I’ll start my Bulgarian focus with Metodi Andonov’s mesmerising “Kozijat rog” [Eng. Title: The Goat Horn], a timeless drama of tragedy and revenge told in the classical cinematic language of master filmmakers the world over. It is a pure and simple film, and yet is a fine example of what great cinema can achieve.
Set in seventeenth century Ottoman-ruled Bulgaria, it tells the story of goatherd Karaivan (Anton Gorchev), his wife, and daughter Maria (both played by Katya Paskaleva). During one of his nights away, a group of Turks break into his home and rape his wife, killing her in the process while the horror is witnessed by the child. Karaivan swears revenge by burning the house down with the molested body of his wife inside it, retreats to the hills, and brings up Maria as a boy. For nine years, he trains her to become a ruthless combatant, after which they go after the rapists, killing them one by one and leaving behind a goat’s horn as reminder of their crime. But before they could go through the entire list, Maria, in the fountain of her youth, couldn’t help falling in love with a young neighbour, leading to unforeseen tragic consequences…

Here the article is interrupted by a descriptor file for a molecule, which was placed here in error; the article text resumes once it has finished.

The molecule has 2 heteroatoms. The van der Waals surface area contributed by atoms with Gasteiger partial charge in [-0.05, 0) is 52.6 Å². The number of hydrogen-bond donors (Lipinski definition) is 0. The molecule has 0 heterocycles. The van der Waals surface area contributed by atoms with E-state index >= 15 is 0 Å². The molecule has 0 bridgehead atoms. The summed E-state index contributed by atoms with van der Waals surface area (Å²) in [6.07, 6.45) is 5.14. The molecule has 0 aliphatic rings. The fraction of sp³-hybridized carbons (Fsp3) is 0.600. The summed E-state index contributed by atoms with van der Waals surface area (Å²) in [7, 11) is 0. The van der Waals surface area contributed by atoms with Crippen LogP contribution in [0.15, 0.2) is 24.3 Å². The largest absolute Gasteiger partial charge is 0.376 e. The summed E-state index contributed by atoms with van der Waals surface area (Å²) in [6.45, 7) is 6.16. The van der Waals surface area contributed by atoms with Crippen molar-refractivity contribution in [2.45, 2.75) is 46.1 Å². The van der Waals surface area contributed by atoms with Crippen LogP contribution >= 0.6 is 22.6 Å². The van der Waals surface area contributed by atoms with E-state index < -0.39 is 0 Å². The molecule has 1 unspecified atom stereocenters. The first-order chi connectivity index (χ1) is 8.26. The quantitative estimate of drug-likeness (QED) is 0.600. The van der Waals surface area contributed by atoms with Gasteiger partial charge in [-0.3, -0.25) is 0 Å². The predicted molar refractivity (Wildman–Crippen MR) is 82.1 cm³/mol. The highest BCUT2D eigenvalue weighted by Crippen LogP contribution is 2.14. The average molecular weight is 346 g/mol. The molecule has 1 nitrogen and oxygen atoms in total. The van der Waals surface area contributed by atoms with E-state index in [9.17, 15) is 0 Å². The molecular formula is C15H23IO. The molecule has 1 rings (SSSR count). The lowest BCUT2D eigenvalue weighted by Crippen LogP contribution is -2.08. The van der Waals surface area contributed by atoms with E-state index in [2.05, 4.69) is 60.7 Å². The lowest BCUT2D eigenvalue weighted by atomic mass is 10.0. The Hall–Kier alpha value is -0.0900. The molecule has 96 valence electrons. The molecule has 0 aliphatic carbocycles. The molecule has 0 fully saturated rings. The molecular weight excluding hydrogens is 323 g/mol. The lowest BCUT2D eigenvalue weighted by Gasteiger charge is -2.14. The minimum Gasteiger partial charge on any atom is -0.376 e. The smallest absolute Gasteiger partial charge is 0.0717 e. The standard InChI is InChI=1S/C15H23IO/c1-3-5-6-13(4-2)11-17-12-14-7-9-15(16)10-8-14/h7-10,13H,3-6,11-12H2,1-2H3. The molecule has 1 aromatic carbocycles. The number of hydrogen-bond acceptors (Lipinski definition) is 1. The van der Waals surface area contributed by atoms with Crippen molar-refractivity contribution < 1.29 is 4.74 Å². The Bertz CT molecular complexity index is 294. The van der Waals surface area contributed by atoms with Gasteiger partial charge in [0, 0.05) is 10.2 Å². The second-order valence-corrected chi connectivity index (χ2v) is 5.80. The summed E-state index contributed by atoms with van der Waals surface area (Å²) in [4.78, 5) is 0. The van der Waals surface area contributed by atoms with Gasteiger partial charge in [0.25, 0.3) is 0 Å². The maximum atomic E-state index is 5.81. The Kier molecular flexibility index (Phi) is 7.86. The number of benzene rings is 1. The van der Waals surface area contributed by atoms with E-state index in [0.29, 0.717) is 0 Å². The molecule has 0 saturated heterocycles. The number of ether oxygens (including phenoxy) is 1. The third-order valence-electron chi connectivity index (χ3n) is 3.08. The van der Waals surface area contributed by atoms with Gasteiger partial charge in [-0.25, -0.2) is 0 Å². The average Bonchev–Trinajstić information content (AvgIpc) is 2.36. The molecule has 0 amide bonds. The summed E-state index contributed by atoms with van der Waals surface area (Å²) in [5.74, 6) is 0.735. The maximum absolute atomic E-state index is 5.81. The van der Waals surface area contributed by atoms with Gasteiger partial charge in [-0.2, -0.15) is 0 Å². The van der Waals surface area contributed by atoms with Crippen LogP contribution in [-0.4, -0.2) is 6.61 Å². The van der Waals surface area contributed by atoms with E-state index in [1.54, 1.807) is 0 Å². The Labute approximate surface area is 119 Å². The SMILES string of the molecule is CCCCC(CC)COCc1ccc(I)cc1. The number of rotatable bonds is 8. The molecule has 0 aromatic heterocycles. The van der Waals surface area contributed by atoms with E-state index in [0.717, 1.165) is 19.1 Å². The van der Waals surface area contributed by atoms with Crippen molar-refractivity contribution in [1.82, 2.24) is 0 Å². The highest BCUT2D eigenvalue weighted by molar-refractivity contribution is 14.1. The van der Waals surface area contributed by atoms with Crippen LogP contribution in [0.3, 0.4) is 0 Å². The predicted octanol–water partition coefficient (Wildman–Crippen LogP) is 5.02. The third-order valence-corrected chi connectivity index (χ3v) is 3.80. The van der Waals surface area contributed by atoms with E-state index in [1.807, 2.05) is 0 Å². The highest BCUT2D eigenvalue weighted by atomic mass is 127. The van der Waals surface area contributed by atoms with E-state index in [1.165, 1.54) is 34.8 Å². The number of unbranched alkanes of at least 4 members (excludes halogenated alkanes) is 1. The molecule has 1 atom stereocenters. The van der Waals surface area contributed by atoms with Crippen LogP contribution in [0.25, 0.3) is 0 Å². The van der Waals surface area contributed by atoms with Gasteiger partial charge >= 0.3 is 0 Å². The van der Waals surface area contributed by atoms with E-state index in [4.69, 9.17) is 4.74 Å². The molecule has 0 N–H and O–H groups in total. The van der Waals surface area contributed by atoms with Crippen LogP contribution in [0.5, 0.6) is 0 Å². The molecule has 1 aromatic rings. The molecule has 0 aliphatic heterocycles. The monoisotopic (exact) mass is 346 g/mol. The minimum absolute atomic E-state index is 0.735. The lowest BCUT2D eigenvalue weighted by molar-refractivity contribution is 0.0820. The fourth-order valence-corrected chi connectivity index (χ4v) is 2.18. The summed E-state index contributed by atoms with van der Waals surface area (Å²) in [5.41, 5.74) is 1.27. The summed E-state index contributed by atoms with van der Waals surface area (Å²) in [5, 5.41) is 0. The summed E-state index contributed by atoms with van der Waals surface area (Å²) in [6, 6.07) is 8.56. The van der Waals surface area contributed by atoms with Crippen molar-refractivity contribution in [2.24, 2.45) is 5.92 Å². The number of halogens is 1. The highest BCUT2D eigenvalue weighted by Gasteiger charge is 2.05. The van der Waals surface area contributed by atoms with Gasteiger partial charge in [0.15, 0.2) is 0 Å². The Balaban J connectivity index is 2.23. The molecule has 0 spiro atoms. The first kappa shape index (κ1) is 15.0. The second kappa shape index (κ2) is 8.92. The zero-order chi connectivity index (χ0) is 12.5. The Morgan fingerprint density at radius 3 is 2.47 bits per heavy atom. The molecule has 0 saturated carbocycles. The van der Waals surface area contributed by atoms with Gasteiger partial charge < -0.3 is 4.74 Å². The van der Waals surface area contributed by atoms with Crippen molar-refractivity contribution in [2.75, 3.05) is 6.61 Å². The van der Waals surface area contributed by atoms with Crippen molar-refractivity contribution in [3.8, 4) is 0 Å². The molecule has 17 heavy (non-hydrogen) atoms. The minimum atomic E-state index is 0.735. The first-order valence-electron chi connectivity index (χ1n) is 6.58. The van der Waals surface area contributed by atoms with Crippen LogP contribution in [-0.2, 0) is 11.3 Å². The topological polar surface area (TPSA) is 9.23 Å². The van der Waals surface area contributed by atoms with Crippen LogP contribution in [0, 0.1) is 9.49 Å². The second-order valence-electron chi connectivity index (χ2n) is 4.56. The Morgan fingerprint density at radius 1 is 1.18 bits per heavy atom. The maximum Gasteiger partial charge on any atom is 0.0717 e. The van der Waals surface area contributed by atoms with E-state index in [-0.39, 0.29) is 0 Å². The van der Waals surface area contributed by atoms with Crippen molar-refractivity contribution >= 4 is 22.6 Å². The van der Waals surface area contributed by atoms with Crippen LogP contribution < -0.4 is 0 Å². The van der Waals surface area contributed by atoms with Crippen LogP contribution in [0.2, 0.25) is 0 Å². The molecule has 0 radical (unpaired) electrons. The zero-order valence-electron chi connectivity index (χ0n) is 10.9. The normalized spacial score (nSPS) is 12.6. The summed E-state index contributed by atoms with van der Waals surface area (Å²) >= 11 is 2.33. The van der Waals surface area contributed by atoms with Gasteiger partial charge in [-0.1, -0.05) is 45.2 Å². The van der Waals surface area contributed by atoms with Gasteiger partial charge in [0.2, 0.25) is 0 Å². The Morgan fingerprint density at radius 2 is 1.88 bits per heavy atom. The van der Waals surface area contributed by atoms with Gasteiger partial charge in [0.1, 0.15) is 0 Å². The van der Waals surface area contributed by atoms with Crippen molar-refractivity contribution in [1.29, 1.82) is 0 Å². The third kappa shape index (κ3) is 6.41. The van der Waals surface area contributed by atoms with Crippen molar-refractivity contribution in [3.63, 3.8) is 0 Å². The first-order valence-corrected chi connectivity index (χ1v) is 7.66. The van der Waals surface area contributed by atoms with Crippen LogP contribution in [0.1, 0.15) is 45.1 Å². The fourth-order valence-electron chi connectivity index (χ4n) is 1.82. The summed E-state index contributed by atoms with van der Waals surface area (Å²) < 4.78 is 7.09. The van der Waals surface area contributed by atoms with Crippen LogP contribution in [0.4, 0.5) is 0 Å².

The message contained in the film is essentially pacifist, as much as it reiterates the right to people’s individual liberties. The futility of revenge is laid bare when Maria begins to realise that the monsters she’d sworn to kill also have human qualities in them – they too are capable of love, and to be loved. Surely, revenge can’t be her only purpose in life. Maria is excellently portrayed by the beautiful Katya Paskaleva, who through this film, will go on to become an icon in Bulgarian cinema. From what I gather, this film is also considered an important cultural treasure of modern Bulgaria.
But even for outsiders like us, there is no escaping the film’s charm and its deserved technical credits. Particularly impressive is the thoughtful sound design and editing – a masterclass in itself. The cinematography is good, and even if the performances are not uniform all the way through, the director has put it together very well indeed. The film also provides insight into some far more ancient (pagan) practices prevalent among hill tribes at the time, which I found fascinating. It’s no wonder this gem of a film is Highly Recommended Viewing..!
The Nudity: Katya Paskaleva
The first is during a harrowing gang rape featuring Katya Paskaleva as the mother – it is a distressing scene that offers the grim backdrop for the rest of the story. There is also nudity when Maria is discovered to be female by her neighbour, after he invites her for a swim. There is further brief nudity when Maria decides to dress as a woman, which she’d never been able to before.